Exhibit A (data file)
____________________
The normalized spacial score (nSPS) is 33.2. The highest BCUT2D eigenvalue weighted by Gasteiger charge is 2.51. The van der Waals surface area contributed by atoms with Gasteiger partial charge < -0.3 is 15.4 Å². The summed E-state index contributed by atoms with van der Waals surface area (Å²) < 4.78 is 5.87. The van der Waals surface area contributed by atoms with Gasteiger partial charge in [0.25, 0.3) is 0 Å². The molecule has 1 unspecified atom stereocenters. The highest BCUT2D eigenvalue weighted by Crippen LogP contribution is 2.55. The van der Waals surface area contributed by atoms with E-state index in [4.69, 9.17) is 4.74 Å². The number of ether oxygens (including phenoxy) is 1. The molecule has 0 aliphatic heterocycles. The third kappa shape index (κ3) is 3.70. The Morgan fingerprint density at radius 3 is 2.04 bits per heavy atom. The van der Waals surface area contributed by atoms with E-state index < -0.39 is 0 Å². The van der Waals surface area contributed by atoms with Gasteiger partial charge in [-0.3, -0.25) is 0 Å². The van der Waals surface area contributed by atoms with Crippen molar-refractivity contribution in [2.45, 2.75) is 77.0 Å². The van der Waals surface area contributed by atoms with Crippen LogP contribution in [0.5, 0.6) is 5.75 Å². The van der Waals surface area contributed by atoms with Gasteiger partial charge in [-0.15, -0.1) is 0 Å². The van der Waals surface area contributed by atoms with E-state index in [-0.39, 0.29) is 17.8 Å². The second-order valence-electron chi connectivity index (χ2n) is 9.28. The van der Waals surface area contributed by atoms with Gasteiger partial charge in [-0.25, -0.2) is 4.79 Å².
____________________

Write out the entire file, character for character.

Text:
The normalized spacial score (nSPS) is 33.2. The highest BCUT2D eigenvalue weighted by Gasteiger charge is 2.51. The van der Waals surface area contributed by atoms with Gasteiger partial charge < -0.3 is 15.4 Å². The summed E-state index contributed by atoms with van der Waals surface area (Å²) < 4.78 is 5.87. The van der Waals surface area contributed by atoms with Gasteiger partial charge in [0.25, 0.3) is 0 Å². The molecule has 1 unspecified atom stereocenters. The highest BCUT2D eigenvalue weighted by Crippen LogP contribution is 2.55. The van der Waals surface area contributed by atoms with E-state index in [4.69, 9.17) is 4.74 Å². The number of ether oxygens (including phenoxy) is 1. The molecule has 0 aliphatic heterocycles. The third kappa shape index (κ3) is 3.70. The Morgan fingerprint density at radius 3 is 2.04 bits per heavy atom. The van der Waals surface area contributed by atoms with E-state index < -0.39 is 0 Å². The van der Waals surface area contributed by atoms with Gasteiger partial charge in [-0.3, -0.25) is 0 Å². The van der Waals surface area contributed by atoms with Crippen molar-refractivity contribution in [2.45, 2.75) is 77.0 Å². The van der Waals surface area contributed by atoms with Crippen LogP contribution in [0.5, 0.6) is 5.75 Å². The van der Waals surface area contributed by atoms with Gasteiger partial charge in [-0.15, -0.1) is 0 Å². The van der Waals surface area contributed by atoms with E-state index in [-0.39, 0.29) is 17.8 Å². The second-order valence-electron chi connectivity index (χ2n) is 9.28. The van der Waals surface area contributed by atoms with Gasteiger partial charge in [-0.25, -0.2) is 4.79 Å².